The Atascadero Art Association’s photography show is as sparse as the wildflowers this spring, with nine photos by seven photographers.
“There weren’t a lot of wildflowers this year,” said Louisa Vaccero of the North County Image Makers, which drenched the group’s initial plans for a wildflower photography exhibit.
The abundant rainfall made grasses shoot up higher than usual, concealing flowers that did grow and keeping others from taking hold. So at the suggestion of Nancy Koren, who had close-up photos of sweet peas and gladiola already framed and ready to hang, the group decided to exhibit anything flower-related.
Vaccero went with the original theme and is exhibiting wild roses and yucca. Doug Howard captured some red-flowering agave, and Christina Stead displayed apple blossoms.
A few other photographers managed to get shots of wildflowers that most people are familiar with.
Silas Denny snapped a California poppy, the state flower. The president of the North County Image Makers captured the silklike petals tightly clustered, ready to break free. Denny has ample opportunity to shoot native plants from his family home near Lake Nacimiento, but escapes frequently to pursue travel photography. He visits Japan, Korea, China and Taiwan.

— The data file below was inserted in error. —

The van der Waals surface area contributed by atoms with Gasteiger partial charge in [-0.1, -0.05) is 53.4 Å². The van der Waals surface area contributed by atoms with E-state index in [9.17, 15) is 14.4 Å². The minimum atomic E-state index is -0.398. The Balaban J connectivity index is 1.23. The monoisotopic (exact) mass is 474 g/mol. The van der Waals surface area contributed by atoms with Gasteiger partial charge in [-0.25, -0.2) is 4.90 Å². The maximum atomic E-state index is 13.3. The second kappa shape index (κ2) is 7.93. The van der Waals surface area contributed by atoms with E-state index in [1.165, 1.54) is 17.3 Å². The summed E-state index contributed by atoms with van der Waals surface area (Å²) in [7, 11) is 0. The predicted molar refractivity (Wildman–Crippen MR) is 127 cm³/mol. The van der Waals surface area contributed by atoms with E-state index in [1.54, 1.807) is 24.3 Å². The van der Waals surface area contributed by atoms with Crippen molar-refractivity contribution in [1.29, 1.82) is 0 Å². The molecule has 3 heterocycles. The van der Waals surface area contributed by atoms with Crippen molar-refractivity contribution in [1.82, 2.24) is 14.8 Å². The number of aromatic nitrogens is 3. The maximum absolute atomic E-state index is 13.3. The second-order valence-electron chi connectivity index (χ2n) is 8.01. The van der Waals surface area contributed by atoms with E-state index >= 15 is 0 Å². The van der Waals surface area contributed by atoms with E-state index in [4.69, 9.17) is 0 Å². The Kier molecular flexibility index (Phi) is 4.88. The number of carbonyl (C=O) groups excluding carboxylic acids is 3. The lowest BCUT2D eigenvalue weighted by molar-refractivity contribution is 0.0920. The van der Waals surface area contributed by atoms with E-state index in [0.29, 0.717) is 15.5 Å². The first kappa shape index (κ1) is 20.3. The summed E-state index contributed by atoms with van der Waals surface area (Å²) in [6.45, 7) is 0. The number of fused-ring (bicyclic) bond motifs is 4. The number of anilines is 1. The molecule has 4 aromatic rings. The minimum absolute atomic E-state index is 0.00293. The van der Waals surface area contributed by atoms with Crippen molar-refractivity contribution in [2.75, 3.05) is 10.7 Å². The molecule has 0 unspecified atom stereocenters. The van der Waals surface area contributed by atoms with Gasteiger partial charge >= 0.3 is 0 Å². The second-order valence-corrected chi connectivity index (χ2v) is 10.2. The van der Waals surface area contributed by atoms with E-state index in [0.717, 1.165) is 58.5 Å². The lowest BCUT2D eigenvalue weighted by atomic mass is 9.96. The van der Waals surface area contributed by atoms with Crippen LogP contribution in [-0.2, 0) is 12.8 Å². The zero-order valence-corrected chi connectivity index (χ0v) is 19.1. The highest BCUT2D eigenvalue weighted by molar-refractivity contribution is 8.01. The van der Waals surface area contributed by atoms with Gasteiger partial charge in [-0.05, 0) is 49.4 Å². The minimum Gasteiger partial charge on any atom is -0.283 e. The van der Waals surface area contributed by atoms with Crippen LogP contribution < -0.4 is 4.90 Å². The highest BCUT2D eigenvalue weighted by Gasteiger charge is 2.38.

"They’re very different from California; there are different things to see," Denny said. Now 38, he’s been a photographer since age 18.
Darwin Denny, 15, doesn’t get to globe hop with his big brother.
"Generally, I’m too poor," he said, "and he doesn’t want to pay my airfare."
Darwin does ride on his sibling’s coattails, however, as he’s also a photographer. His entry of a dandelion as its puffy seeds burst required “a macro lens and a lot of patience,” Darwin said. It was the only shot he had that fit the exhibit’s theme.
A shutterbug since age 9, Darwin has no particular goal when seeking shots.
"I do a lot of nature photography because it’s what’s handy," he said. "I kind of go out when I have a wild flight of fancy."
Sean McAlpine’s choice of a native flower is a sky lupine. Most people only see the clusters appearing like purple pools in fields from a distance, but McAlpine provides a close-up of a stalk of the blue-and-white blossoms. He found the lupine at the Salinas River near his Atascadero home.
Because of a rare birth disorder, the 30-year-old is prone to seizures, only has use of one hand and cannot drive. But that doesn’t stop McAlpine from exploring and shooting the creatures and nature he seeks out to photograph.
"I walk wherever my feet can take me," he said.